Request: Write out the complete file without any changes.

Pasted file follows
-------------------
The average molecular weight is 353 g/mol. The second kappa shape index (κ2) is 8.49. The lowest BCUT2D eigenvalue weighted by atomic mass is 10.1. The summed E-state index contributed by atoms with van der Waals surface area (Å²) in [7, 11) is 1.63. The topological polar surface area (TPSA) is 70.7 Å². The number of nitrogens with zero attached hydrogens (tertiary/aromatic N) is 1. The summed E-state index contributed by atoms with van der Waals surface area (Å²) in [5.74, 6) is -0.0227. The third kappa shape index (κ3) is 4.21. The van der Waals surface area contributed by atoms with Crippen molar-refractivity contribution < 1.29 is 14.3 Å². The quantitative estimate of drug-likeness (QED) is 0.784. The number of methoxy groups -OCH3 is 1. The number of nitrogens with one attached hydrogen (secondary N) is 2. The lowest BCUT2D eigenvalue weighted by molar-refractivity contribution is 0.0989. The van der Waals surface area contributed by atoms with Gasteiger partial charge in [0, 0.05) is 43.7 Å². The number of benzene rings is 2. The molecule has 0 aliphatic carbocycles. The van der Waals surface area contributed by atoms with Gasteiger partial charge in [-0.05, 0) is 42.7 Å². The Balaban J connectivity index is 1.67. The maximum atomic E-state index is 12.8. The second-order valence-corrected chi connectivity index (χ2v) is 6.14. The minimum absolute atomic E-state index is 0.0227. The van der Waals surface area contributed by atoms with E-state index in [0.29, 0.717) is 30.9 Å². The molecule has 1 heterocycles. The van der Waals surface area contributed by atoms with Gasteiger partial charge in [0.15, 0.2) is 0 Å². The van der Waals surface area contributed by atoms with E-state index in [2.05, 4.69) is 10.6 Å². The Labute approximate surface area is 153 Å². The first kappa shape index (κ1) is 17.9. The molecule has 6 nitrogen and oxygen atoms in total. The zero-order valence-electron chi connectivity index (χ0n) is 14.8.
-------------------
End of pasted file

The average molecular weight is 353 g/mol. The second kappa shape index (κ2) is 8.49. The lowest BCUT2D eigenvalue weighted by atomic mass is 10.1. The summed E-state index contributed by atoms with van der Waals surface area (Å²) in [7, 11) is 1.63. The topological polar surface area (TPSA) is 70.7 Å². The number of nitrogens with zero attached hydrogens (tertiary/aromatic N) is 1. The summed E-state index contributed by atoms with van der Waals surface area (Å²) in [5.74, 6) is -0.0227. The third kappa shape index (κ3) is 4.21. The van der Waals surface area contributed by atoms with Crippen molar-refractivity contribution < 1.29 is 14.3 Å². The quantitative estimate of drug-likeness (QED) is 0.784. The number of methoxy groups -OCH3 is 1. The number of nitrogens with one attached hydrogen (secondary N) is 2. The lowest BCUT2D eigenvalue weighted by molar-refractivity contribution is 0.0989. The van der Waals surface area contributed by atoms with Gasteiger partial charge in [0, 0.05) is 43.7 Å². The number of benzene rings is 2. The molecule has 0 aliphatic carbocycles. The van der Waals surface area contributed by atoms with Gasteiger partial charge in [-0.05, 0) is 42.7 Å². The Balaban J connectivity index is 1.67. The maximum atomic E-state index is 12.8. The second-order valence-corrected chi connectivity index (χ2v) is 6.14. The minimum absolute atomic E-state index is 0.0227. The van der Waals surface area contributed by atoms with E-state index in [0.29, 0.717) is 30.9 Å². The molecule has 1 heterocycles. The van der Waals surface area contributed by atoms with Gasteiger partial charge in [0.15, 0.2) is 0 Å². The van der Waals surface area contributed by atoms with E-state index in [2.05, 4.69) is 10.6 Å². The Labute approximate surface area is 153 Å². The first kappa shape index (κ1) is 17.9. The molecule has 6 nitrogen and oxygen atoms in total. The zero-order valence-electron chi connectivity index (χ0n) is 14.8.